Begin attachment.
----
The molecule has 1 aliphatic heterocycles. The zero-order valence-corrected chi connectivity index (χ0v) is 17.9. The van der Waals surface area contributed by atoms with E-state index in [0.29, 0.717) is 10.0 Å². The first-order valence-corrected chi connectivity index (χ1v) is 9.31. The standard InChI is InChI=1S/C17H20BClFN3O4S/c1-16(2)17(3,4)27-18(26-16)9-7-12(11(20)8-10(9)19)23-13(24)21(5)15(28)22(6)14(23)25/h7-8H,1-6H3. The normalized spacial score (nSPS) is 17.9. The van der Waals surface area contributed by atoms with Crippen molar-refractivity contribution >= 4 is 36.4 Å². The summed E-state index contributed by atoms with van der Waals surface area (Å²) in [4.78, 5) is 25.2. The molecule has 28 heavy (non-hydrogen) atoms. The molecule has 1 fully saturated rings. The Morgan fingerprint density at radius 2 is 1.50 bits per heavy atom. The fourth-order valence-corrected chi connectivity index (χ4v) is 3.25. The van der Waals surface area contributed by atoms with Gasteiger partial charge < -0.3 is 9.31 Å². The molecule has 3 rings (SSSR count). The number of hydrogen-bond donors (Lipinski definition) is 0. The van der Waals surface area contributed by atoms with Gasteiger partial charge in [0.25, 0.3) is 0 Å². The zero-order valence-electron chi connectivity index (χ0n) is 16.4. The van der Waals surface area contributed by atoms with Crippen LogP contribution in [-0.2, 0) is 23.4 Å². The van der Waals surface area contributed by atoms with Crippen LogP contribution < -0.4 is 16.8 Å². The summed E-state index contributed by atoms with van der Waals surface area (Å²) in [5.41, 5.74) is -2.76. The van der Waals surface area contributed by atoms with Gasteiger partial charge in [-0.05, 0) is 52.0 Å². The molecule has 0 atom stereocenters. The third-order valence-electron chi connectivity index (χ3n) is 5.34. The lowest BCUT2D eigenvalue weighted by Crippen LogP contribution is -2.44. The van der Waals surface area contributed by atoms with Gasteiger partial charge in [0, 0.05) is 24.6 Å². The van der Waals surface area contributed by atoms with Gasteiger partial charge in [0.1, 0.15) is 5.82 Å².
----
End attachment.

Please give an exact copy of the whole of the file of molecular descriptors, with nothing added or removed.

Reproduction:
The molecule has 1 aliphatic heterocycles. The zero-order valence-corrected chi connectivity index (χ0v) is 17.9. The van der Waals surface area contributed by atoms with E-state index in [0.29, 0.717) is 10.0 Å². The first-order valence-corrected chi connectivity index (χ1v) is 9.31. The standard InChI is InChI=1S/C17H20BClFN3O4S/c1-16(2)17(3,4)27-18(26-16)9-7-12(11(20)8-10(9)19)23-13(24)21(5)15(28)22(6)14(23)25/h7-8H,1-6H3. The normalized spacial score (nSPS) is 17.9. The van der Waals surface area contributed by atoms with Crippen molar-refractivity contribution >= 4 is 36.4 Å². The summed E-state index contributed by atoms with van der Waals surface area (Å²) in [4.78, 5) is 25.2. The molecule has 28 heavy (non-hydrogen) atoms. The molecule has 1 fully saturated rings. The Morgan fingerprint density at radius 2 is 1.50 bits per heavy atom. The fourth-order valence-corrected chi connectivity index (χ4v) is 3.25. The van der Waals surface area contributed by atoms with Gasteiger partial charge < -0.3 is 9.31 Å². The molecule has 3 rings (SSSR count). The number of hydrogen-bond donors (Lipinski definition) is 0. The van der Waals surface area contributed by atoms with Gasteiger partial charge in [0.25, 0.3) is 0 Å². The zero-order valence-electron chi connectivity index (χ0n) is 16.4. The van der Waals surface area contributed by atoms with Crippen LogP contribution in [-0.2, 0) is 23.4 Å². The van der Waals surface area contributed by atoms with Crippen LogP contribution < -0.4 is 16.8 Å². The summed E-state index contributed by atoms with van der Waals surface area (Å²) in [5.41, 5.74) is -2.76. The van der Waals surface area contributed by atoms with Gasteiger partial charge in [-0.05, 0) is 52.0 Å². The molecule has 0 atom stereocenters. The third-order valence-electron chi connectivity index (χ3n) is 5.34. The lowest BCUT2D eigenvalue weighted by Crippen LogP contribution is -2.44. The van der Waals surface area contributed by atoms with Gasteiger partial charge in [0, 0.05) is 24.6 Å². The van der Waals surface area contributed by atoms with Gasteiger partial charge in [0.1, 0.15) is 5.82 Å².